Tuesday, February 4, 2014

Working at the Fed Isn't Flipping Burgers

A recent (and excellent) profile of Janet Yellen reveals the little-known fact that one of the world's most powerful women ended up at the Fed because she couldn't get tenure at Harvard. That says something for circuitous career paths and life's unpredictability, as well as Yellen's determination, but as much as this has the potential for a Hallmark movie, I have to say it: she wasn't exactly flipping burgers. Despite what Internet Austrians say, the Fed is a fairly august institution, and would be a great addition to most CVs. That got me thinking: how many senior policymakers have genuine hard knock stories to tell? How many of them have been unemployed adults? Ben Bernanke (someone I respect immensely) spent, oh, approximately 43 seconds being unemployed. Richard Fisher would love to see tighter monetary policy so he can buy rare books more cheaply but I'm sure he knows that he has well-paying board roles at various Texas energy companies just waiting for him when he leaves the Dallas Fed. I'm sure Obama didn't make a lot of money as a community organizer, but presumably he wasn't in in for the dough.

It may not be healthy, but so much of our identities are tied to what we do for a living, and how we do it. People work to make money, of course, but it's equally true that the best types of work give people a deep sense of satisfaction. Not having work - or the kinds of work we'd like - hurts because it deprives us of feeling valued. You wonder if people will respect you if you don't have the kind of job you want. You give employers the right to scrutinize you and summarily dismiss you because your resume doesn't hit the right key words in their algorithm. Does this sound personal? Maybe a bit. As a graduate student, I'm technically out of the labour market right now but it's impossible to escape the nervous miasma that envelops a business school in recruiting season. I'll admit that the trials and tribulations of business school students aren't likely to elicit sympathy from most people. Fair enough. I'm not asking you to feel sorry for me, or my counterparts, because it's safe to say that we face less uncertainty than other job-seekers. Statistics suggest that most of us will end up employed, and pretty soon after school. And of course I'm not asking central banks to loosen policy so that everyone can go work at a hedge fund. The world of finance has changed. Some of the jobs of 5 years ago simply aren't there any more, and I'm not sure expectations have adjusted accordingly. On the other hand, these are bright, experienced people who have worked hard, invested in themselves and sought training in an eminently practical field. If they're so nervous about their prospects, how must the rest of the working (or non-working) world feel?

The Economist's Ryan Avent is fond of saying "Try overshooting for once." He has a point. Some have cautioned against this, saying that it would threaten hard-won credibility. But what's the point of credibility if it's never used? To put it another way - what's the point of saying "I trust my spouse", but then turning around and saying, "But I'd never let him/her go out somewhere without me"? Others say that the size of the Fed's balance sheet is a major cause of concern. Firstly, I don't buy that. Secondly, it's precisely this fabled credibility that can be harnessed to move expectations without actually expanding the balance sheet. Perhaps this speaks to a deep insecurity at the Fed about the nature of its credibility. Such diffidence is rare and often admirable in powerful people and institutions, but it has a great cost now.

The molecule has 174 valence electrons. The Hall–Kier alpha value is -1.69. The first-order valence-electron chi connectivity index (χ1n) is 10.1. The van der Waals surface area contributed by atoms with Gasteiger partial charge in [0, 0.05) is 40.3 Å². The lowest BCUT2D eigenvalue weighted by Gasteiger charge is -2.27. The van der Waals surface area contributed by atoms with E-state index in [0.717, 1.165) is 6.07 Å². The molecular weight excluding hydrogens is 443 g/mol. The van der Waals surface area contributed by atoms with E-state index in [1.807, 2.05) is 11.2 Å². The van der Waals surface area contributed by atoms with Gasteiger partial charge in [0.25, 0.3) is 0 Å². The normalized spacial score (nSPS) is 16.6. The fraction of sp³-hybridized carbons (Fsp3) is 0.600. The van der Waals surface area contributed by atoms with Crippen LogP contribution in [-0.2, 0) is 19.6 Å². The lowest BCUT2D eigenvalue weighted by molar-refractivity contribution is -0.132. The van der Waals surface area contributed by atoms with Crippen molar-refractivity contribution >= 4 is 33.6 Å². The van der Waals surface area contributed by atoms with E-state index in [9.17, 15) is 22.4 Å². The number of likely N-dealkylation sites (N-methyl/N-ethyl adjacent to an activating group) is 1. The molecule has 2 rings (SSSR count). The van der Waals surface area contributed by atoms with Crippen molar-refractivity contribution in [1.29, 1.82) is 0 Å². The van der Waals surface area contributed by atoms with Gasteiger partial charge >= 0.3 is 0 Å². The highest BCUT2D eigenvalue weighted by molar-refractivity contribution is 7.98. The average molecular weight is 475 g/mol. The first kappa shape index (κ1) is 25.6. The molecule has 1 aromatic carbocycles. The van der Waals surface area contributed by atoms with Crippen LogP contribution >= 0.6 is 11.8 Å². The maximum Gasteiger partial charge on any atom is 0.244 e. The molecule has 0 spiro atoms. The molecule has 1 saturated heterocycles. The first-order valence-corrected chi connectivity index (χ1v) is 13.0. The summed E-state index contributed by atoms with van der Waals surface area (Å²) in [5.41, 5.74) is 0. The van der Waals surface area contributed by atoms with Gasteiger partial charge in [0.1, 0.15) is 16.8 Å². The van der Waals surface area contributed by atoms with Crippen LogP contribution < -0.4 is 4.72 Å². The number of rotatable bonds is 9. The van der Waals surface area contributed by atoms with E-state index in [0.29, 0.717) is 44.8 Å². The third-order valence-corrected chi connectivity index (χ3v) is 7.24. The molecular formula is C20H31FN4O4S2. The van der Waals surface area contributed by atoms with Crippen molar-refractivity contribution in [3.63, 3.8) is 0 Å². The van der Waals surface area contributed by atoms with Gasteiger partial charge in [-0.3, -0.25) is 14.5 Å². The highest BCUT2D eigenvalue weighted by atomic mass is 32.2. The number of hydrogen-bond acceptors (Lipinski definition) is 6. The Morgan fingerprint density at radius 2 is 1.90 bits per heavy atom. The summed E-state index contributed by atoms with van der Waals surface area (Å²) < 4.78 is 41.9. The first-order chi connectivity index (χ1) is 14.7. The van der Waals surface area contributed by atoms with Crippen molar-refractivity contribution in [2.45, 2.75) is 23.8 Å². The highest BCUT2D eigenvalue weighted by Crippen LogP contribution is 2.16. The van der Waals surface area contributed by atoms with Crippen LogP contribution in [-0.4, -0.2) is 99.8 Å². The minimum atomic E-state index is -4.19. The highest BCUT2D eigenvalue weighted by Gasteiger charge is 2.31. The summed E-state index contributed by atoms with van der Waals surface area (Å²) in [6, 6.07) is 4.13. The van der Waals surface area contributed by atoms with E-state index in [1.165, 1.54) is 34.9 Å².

This, mind you, is a cost for the poor and the rich alike. Stock market bears have pointed to record corporate profit margins, insisting that these cannot continue, and will be eventually be driven down by rising labour costs. Count me in the camp that thinks that the stock market could survive a reduction in profit margins if it resulted in (a) an increase in revenue, and therefore an increase in total profits, and (b) a reduction of the equity risk premium. So the maintenance of an appropriate monetary policy has the potential to benefit all strata of society, except short-sellers, who are un-American and deserve to be burned (that's a joke - I understand sarcasm doesn't translate well on the Internet).

For the record, I'm not suggesting that unemployment should be the single mandate. One of the reasons why market monetarism deserves respect is that it is an oblique form of policy-making, to use John Kay's term. This is to say that market monetarism, despite its oft-cited focus on NGDP, respects various market signals and uses a complex dashboard of indicators. It also seeks to be consistent. You're as likely to see a market monetarist like Lars Christensen attacking the hyperinflationary policies of Argentina as the deflationary policies of the ECB. In fact, it doesn't even take a market monetarist to see that when you're failing on both sides of your mandate, why be in a hurry to taper, or to guide market expectations in that fashion? I suppose Chair Yellen has to stamp her own authority on the Fed, and show that she's not unconditionally dovish as some elements of the press have made her out to to be (which I think probably has a sexist element to it - well, of *course* that nice nurturing woman wants people to be employed, and forget that sound money stuff, which is for strong, resolute men). And of course the Fed has done infinitely better than the ECB in these troubled times. But I hope Yellen will remember that she has a mandate to the American people, which affects the entire world, and that rejection for most people doesn't mean having to accept a job at the Fed instead. 

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